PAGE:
In court: May 2015

28th April 2015

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  • Pollution & Waste Management ,
  • EU ,
  • UK government


Liz Bignell

A round-up of the latest environmental court cases.

Commission launches legal action against the UK

A failure to reduce nitrogen oxide (NOx) emissions from the Aberthaw coal-fired power station in Wales has led the European commission to refer the UK to the European Court of Justice.

Under Directive 2001/80/EC on the limitation of emissions of certain pollutants into the air from large combustion plants, the so-called LCP Directive, member states had until 1 January 2008 to reduce emissions of a number of pollutants from power plants, including NOx. Emissions of NOx from Aberthaw have consistently exceeded permissible levels, says the commission. It points out that the plant near Barry operates under a permit that sets an NOx emission limit of 1200 mg/Nm3, whereas the LCP Directive sets it at 500 mg/Nm3.

The operator, RWE npower, says it is committed to reducing emissions from the 1555MW plant and that it continues to invest in measures to upgrade equipment, including replacing boilers.

The commission said it had noted that UK authorities and the operators were working to find a solution and welcomed recent announcements that investments would be made to upgrade the plant. “But at present the plant continues to operate under a permit which allows it to emit high levels of the toxic gas NOx,” it stated.

The commission is also referring the UK to the European Court of Justice over its failure to ensure that urban wastewater is adequately treated in a number of areas. It says treatment is inadequate in four regions, while Gibraltar has no treatment plant. In a further 10 areas, wastewater is discharged into sensitive environments, such as freshwaters and estuaries, without meeting the required standards.

Under the urban wastewater treatment Directive (91/271/EEC) member states must ensure effective collection and treatment, as untreated water poses risks to human health, inland waters and the marine environment.

Noise costs waste firm almost £25,000

Waste company Wood Yew Waste has been fined £19,500 for causing noise pollution and for failing to comply with notices to take action to reduce noise generated by its site at Woodbury Salterton in Devon. Exeter magistrates’ court also ordered the firm to pay £4,019 costs.

The site has had a permit for wood recycling since 2010, but there has been a number of compliance breaches there over the past few years. In 2013, the Environment Agency served an enforcement notice on the site to reduce noise pollution, mainly from two wood chipping machines, but no improvements were made and a second notice was issued in early 2014.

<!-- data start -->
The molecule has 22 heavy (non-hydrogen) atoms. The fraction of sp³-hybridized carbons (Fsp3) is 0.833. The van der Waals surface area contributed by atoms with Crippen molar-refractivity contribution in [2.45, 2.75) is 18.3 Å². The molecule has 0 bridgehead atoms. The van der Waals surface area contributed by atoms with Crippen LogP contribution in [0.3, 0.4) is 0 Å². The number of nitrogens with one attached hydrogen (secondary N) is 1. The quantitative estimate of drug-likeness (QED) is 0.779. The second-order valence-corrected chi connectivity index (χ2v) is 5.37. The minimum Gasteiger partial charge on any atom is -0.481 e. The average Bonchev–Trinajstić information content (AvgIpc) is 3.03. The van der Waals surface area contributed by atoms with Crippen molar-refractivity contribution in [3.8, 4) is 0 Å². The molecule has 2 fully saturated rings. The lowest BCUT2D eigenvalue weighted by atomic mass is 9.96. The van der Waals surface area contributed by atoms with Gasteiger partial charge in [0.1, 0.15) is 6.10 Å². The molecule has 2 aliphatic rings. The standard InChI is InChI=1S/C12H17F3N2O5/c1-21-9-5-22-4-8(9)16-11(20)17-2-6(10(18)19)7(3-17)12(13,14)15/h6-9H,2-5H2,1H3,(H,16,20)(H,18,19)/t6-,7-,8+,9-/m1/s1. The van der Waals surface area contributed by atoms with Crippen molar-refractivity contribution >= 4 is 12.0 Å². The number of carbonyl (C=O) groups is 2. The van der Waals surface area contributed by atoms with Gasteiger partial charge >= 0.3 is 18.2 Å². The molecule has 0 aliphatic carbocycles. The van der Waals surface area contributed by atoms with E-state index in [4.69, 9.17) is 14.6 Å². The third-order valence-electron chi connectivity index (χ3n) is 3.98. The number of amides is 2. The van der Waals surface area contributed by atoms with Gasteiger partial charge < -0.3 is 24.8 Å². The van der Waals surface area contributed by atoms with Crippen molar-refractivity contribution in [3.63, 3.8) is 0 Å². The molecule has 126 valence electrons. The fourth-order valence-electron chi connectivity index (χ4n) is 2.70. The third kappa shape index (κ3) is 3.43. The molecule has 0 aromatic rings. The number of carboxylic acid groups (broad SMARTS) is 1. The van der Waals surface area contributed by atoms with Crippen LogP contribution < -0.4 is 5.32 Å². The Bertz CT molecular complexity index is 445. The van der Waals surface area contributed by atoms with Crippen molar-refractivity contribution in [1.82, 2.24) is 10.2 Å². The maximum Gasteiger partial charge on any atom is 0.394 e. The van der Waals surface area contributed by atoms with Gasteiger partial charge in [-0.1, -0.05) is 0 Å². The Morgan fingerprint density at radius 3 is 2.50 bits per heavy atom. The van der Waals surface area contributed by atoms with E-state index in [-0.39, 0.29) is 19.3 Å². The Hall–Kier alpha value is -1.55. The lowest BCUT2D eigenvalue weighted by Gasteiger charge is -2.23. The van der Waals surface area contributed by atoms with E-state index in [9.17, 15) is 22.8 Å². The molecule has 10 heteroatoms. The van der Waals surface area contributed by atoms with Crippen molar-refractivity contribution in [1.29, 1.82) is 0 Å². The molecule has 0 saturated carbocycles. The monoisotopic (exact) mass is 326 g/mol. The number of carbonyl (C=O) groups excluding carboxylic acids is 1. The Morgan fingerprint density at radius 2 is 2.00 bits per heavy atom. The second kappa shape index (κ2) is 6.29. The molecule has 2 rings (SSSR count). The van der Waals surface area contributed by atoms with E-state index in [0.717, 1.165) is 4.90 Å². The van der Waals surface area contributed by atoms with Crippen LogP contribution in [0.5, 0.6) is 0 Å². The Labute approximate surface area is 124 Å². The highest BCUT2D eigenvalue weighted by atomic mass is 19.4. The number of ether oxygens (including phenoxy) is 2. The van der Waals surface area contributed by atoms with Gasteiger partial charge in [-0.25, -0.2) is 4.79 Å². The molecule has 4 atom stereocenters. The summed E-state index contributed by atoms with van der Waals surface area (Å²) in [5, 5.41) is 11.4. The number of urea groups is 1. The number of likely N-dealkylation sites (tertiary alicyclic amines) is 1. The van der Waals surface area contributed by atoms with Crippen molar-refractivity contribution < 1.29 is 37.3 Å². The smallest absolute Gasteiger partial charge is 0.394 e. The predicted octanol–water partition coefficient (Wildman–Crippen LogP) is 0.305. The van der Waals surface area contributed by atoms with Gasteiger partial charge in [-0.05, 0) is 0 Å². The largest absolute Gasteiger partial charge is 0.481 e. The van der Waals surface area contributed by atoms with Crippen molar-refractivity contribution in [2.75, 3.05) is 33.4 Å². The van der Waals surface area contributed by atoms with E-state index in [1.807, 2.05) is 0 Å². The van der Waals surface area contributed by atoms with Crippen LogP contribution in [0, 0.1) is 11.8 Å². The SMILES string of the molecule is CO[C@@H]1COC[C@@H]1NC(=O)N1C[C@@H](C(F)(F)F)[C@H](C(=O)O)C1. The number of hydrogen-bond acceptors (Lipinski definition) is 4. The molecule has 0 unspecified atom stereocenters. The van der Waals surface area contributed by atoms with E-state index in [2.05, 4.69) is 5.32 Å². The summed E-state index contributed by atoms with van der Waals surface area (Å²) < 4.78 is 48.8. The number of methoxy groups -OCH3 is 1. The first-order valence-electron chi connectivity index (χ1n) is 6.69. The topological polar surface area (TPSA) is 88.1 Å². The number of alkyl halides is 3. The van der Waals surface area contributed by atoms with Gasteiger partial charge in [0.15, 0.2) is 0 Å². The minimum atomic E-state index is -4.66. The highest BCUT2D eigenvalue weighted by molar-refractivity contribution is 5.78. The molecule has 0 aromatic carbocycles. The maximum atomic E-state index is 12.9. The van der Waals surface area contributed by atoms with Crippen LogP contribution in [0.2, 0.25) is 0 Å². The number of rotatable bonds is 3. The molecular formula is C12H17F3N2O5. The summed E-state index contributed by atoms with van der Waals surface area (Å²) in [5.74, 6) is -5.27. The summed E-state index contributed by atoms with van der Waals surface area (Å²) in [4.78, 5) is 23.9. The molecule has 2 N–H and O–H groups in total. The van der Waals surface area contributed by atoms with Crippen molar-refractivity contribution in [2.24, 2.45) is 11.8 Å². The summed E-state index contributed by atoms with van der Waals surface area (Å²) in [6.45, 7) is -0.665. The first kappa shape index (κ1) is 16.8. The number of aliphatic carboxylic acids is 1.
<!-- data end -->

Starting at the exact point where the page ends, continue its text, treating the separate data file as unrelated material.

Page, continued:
Although the company, which describes itself as the south-west’s largest recycler of waste wood and plasterboard, had agreed to implement measures to cut noise, including installing insulation boarding in a building, these had not been made by the deadline. The magistrates described the firm’s inaction as reckless, saying it had been given enough time to comply and had received repeated advice from the agency, which it ignored.

Wood Yew Waste pleaded guilty to three charges under the Environmental Permitting (England and Wales) Regulations 2010: two for breaching its permit in relation to noise pollution and the other for failing to respond to the enforcement notices.

Landfill operator fined £55,000

City Plant has been fined £55,000 and ordered to pay costs of £17,824 by Beverley magistrates’ court for failing to comply with enforcement notices issued by the Environment Agency in 2014.

The notices required the company to install a leachate extraction system at its landfill site near Gilberdyke in east Yorkshire to collect methane gas, but the firm failed to meet the deadlines set by the agency. The regulator had required City Plant to install the gas collection system by the end of July and an engineered cap by the end of October.

Nearby residents had complained for several years about the smell and noise from the site, which is near to the M62 and at one stage was more than double its permitted height of 14m.


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